News / Vancouver

ICBC wants to shackle drivers' phones

Agency seeking 200 volunteers to test out new app it hopes can save lives.

A driver plays the game Pokemon Go while driving in this 2016 file photo.

Amr Nabil/The Associated Press

A driver plays the game Pokemon Go while driving in this 2016 file photo.

Want to help save 78 British Columbians' lives a year?

British Columbia's public auto insurer is looking for volunteers to help test an app that cracks down on distracted driving.

"We're hoping for volunteers to install this technology in the cars and phones, use it for a few months, and provide us feedback thorugh a survey," explained Mike Milner, road safety program manager at the Insurance Corporation of B.C. (ICBC), in a phone interview. "It's a dongle that attaches to your vehicle's on-board computer and transmits information to your smartphone.

"It tells the app you're paired with you're driving and shuts down handheld use of your device while driving."

Here's how it works: the free smartphone application communicates with a telematics device — a small wireless transmitter installed into a car, more typically used to help collect driving data — which blocks access to the test-drivers' phone when the vehicle's moving.

Milner said two or three companies' technologies — of roughly a dozen who submitted bids this year — would be volunteer-tested starting in January. But the telematics wouldn't collect any data, he said; the goal is to survey the participants afterwards about their experience and concerns with the technology.

"Because no matter what studies tell us would work," he explained, "if people won't use it, it's not very useful for us.

"We need to make sure it's something people would accept and are comfortable with, and that it doesn't cause them problems."

An average of 78 people die on B.C. roads every year because of distracted driving. That's more than the number killed by drunk drivers, an average 66 people.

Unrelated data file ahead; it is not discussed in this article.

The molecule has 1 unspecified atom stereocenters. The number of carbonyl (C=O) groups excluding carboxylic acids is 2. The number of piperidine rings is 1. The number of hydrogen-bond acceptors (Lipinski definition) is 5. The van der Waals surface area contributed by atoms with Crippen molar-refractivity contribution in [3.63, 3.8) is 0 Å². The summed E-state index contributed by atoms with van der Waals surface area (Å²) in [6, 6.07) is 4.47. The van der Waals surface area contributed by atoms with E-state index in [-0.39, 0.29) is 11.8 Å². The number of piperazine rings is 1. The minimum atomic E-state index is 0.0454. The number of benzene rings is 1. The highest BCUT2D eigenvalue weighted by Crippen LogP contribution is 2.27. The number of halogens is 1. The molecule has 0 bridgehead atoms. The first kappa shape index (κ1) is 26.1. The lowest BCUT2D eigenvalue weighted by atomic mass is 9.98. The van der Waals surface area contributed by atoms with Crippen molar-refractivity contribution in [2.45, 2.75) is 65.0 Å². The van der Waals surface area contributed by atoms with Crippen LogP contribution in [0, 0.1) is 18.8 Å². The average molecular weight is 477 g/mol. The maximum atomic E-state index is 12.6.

Crashes in general are rising in B.C., the agency announced this summer, averaging 875 collisions every day, which ICBC credits to poor driving practices such as using handheld devices behind the wheel.

That increase in collisions and claims have taken a severe toll on ICBC's budget — which the agency last year warned might lead the agency to raise rates more than 40 per cent over the next five years.

"We're eager to find ways to reduce distracted driving through this pilot," said ICBC president Mark Blucher in a statement. "… ICBC's rates are under considerable pressure and one of those reasons is a significant increase in crashes, many of which are the result of distracted driving."

To help ICBC test-drive the app, volunteers can register on the agency's "customer advisory panel" which it uses to help improve its services.

But if you're one of many B.C. drivers who still check their texts or chatting without a hands-free device — two-in-five drivers, an ICBC survey released in September found — you don't need to ask ICBC to shackle your phone for you.

"You don't have to be part of the pilot to make a difference now," Blucher noted. "You can do that every day by simply taking a break from your phone. Apps are already available, including the Do Not Disturb While Driving feature, on iPhones and some Android devices."

Penalties for distracted driving — even at a stop light — include a $368 fine and four penalty points, costing an additional $175.

If successful, could the app one day be rolled out more widely — perhaps in exchange for discounted rates or for frequent violators?

"That's something we're going to be investigating going forward, but not something we've made a decision on yet," Milner replied. "Ideally we'd like to see that, but we need to get more information and see whether the use of this technology actually results in safer drivers and fewer crashes.

"From my perspective in road safety, I just want to see fewer people being killed and injured on our roads."

To volunteer for the app pilot or other surveys as a Customer Advisor — and enter their $100 draw — visit ICBC's Customer Advisory Panel website.

More on Metronews.ca